Iowa State TCU
Kansas Texas
Kansas State Texas Tech
Oklahoma West Virginia


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Teaser:
<p> Ranking the Big 12's Football Stadiums</p>
Post date: Friday, June 14, 2013 - 08:10
All taxonomy terms: AFC, AFC East, Buffalo Bills, NFL
Path: /nfl/buffalo-bills-2013-schedule-analysis
Body:

A new era of Buffalo Bills football begins this fall with Doug Marrone now steering the ship. And since scheduling plays a huge role in the outcome of every NFL season, Athlon is analyzing every team's 16-game slate.

Buffalo Bills 2013 Schedule:

Week 1: New England
Week 2: Carolina
Week 3: at New York Jets
Week 4: Baltimore
Week 5: at Cleveland (Thurs.)
Week 6: Cincinnati
Week 7: at Miami
Week 8: at New Orleans
Week 9: Kansas City
Week 10: at Pittsburgh
Week 11: New York Jets
Week 12: BYE
Week 13: Atlanta (Toronto)
Week 14: at Tampa Bay
Week 15: at Jacksonville
Week 16: Miami
Week 17: at New England

Order your 2013 Buffalo Bills Athlon Sports NFL Preview magazine

Out of the Gate: Doug Marrone's first month as an NFL head coach won't be easy. The month begins with the two of the toughest three home games of the year as September is bookended by the Patriots and Ravens paying a visit to Ralph Wilson Stadium. Carolina and the Jets are two of the more winnable games but asking Marrone to gameplan for Cam Newton in just his second game won't be easy either. A 2-2 start would be a huge success.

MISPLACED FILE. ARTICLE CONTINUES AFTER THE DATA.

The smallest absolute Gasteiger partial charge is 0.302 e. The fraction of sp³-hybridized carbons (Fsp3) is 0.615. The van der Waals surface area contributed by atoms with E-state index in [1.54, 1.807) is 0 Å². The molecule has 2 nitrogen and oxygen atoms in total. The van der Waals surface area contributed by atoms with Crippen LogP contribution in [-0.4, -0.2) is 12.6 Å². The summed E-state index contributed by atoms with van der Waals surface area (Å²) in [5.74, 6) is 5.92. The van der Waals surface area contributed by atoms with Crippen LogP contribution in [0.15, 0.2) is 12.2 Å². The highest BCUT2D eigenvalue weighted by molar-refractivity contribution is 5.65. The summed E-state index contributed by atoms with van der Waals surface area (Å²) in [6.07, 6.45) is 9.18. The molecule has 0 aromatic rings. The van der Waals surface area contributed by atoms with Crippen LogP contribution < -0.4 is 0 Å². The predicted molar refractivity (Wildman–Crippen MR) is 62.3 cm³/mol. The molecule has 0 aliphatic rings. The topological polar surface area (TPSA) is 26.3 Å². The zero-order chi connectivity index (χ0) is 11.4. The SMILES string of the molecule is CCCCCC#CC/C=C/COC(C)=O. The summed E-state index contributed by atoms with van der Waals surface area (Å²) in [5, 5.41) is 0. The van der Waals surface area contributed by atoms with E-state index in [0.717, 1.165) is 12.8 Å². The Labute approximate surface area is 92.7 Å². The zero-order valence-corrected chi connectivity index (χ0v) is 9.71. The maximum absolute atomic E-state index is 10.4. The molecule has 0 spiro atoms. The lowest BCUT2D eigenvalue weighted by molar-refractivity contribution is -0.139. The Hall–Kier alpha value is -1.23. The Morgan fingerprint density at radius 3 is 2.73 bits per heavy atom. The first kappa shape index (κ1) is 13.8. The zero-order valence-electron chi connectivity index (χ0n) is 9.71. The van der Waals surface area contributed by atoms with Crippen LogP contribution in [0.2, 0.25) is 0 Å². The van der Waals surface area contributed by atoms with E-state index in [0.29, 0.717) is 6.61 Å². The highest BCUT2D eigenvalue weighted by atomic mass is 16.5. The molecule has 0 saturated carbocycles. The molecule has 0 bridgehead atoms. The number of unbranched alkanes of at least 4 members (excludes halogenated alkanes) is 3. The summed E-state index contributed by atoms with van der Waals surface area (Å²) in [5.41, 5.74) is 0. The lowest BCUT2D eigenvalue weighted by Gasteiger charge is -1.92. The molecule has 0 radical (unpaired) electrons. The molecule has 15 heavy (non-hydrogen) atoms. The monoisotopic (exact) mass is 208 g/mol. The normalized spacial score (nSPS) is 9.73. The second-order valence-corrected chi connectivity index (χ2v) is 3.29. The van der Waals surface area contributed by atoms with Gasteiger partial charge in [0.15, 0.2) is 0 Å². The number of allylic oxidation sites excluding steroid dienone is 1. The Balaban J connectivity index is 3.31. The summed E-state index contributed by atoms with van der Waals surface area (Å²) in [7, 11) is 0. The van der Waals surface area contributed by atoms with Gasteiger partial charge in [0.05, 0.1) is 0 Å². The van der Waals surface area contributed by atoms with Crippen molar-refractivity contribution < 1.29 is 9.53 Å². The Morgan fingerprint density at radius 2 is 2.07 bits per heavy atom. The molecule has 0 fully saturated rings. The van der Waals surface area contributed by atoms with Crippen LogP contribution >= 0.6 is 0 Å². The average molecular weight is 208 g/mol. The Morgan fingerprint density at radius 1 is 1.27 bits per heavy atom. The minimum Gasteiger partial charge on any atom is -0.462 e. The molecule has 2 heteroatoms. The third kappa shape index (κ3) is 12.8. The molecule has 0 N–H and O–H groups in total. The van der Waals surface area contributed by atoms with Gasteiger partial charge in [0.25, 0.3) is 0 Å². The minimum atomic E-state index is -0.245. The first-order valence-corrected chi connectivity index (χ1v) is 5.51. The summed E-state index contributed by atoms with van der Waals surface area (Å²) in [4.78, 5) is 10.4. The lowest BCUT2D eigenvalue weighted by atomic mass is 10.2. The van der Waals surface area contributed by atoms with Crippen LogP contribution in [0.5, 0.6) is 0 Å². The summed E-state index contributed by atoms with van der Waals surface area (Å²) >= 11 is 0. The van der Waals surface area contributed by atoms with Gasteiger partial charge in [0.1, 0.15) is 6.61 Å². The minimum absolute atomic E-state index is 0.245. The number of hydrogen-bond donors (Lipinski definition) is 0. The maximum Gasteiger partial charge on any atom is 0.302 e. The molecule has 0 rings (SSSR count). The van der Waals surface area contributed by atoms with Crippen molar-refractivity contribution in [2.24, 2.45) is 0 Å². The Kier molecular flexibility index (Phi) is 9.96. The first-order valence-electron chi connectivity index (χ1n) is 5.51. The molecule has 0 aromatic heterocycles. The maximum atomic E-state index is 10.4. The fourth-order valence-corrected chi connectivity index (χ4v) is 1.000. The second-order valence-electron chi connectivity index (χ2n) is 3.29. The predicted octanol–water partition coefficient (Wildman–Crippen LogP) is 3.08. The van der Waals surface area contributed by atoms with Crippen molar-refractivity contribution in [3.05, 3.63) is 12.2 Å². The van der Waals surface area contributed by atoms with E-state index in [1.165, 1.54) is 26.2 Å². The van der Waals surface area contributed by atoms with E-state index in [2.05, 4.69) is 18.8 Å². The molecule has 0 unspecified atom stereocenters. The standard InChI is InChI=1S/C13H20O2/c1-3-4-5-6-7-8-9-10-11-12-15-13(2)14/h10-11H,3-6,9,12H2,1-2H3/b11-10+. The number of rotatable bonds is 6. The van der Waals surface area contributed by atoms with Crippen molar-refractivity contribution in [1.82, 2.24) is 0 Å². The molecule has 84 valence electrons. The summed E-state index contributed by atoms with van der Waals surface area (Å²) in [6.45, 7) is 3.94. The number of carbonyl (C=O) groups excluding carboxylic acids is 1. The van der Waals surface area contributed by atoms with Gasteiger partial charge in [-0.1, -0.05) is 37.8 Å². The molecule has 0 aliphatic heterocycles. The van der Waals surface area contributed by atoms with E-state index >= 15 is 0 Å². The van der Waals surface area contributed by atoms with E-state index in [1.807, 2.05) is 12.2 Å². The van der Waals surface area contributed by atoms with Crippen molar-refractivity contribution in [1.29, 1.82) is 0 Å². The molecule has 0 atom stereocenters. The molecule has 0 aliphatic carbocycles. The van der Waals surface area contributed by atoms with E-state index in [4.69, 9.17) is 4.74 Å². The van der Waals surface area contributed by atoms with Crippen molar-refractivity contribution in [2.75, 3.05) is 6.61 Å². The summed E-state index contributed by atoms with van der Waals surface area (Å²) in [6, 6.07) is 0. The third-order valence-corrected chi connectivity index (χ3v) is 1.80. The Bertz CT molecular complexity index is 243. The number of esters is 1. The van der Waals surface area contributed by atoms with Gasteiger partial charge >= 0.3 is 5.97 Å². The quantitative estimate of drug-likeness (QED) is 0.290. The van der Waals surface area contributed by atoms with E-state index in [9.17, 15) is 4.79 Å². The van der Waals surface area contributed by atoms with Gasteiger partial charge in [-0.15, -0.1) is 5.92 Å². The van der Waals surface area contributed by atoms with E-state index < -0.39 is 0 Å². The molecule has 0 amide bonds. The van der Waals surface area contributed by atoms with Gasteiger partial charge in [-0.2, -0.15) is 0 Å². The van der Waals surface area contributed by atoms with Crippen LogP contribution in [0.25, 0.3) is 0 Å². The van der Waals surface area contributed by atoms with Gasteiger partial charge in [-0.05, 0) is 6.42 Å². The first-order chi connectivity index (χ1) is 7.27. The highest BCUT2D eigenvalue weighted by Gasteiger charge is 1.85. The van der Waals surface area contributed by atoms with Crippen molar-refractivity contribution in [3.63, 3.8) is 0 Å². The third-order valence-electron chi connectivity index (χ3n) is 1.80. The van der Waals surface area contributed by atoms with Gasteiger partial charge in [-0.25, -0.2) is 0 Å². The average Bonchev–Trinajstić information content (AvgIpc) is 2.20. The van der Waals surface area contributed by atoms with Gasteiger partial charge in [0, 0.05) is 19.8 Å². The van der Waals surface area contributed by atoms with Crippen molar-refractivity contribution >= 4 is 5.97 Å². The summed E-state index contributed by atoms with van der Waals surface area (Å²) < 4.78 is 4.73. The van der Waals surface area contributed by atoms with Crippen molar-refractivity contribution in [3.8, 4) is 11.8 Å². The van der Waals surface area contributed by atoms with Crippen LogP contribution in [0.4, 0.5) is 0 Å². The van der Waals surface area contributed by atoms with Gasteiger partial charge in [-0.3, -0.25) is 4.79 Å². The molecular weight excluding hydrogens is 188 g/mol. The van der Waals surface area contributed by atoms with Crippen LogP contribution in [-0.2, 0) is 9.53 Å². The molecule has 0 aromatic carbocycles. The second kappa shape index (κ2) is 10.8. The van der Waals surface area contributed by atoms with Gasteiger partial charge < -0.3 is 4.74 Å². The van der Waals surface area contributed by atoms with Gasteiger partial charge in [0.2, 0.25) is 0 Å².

Toughest Stretch: The AFC East will play the AFC North this year and the toughest stretch of games — Week 4 to Week 8 — includes three straight with the North. After playing the Ravens, the Browns on a short week and the Bengals, Buffalo takes two road trips to Miami and New Orleans. This team likely won't be favored in any of those five games and this stretch could end the Bills' season before the halfway mark.

Swing Games: KC (Week 9), at JAC (Week 15)
Crossover Divisions: AFC North, NFC South
Bye Week: Week 12
Opp. 2012 W/L %: .496 (19th)
Athlon's SOS Rank: 27th

Easiest Stretch: If somehow, some way the Bills can survive the first 13 weeks of the season, Marrone and his squad will have three winnable games in December. Two trips south to Florida to face Tampa Bay and Jacksonville and a home test against Miami could provide a late-season boost to the win-loss record.

Circle The Calendar: The Bills will only play one primetime national showdown when it travels to Cleveland in Week 5, so finding marquee contests for this team is difficult. However, there is some added juice to a late-season visit to Tampa Bay. Marrone and Bucs coach Greg Schiano coached against each other for three seasons in the Big East. Syracuse and Marrone won two out of three and Schiano doesn't forget that type of thing.

Divisional Notes: The AFC East offers chances for wins for all four teams, including the Bills. The season will begin and end with uphill battles against the Patriots, but the other four divisional tests could provide some success. Home games with the Jets and Dolphins over the final seven weeks will come as welcome sights for a team that could struggle for wins in 2013.

Playoff Push: Buffalo's off weekend will come in the final possible slot, which this season is Week 12. This means the Bills will be well rested for the final month of the season. December begins with the annual Toronto game (against Atlanta) and ends with a daunting road trip to the Patriots. However, in between could be the "easiest" stretch of the schedule. A 3-2 final month would be considered a successful finish for Buffalo.

Buy your 2013 Athlon Sports Fantasy Football Preview Magazine

Fantasy Playoff Run (Weeks 14-16): Yes, Tampa Bay, the Bills' Week 14 opponent, finished dead last in passing defense and fantasy points allowed to WRs last season. No, this is not the same Buccaneers secondary with All-Pros Darrelle Revis and Dashon Goldson now on the roster. Sorry, Stevie Johnson. Fortunately, C.J. Spiller can look forward to the Week 15 trip to Jacksonville and a chance at the Jaguars’ 30th-ranked rushing defense.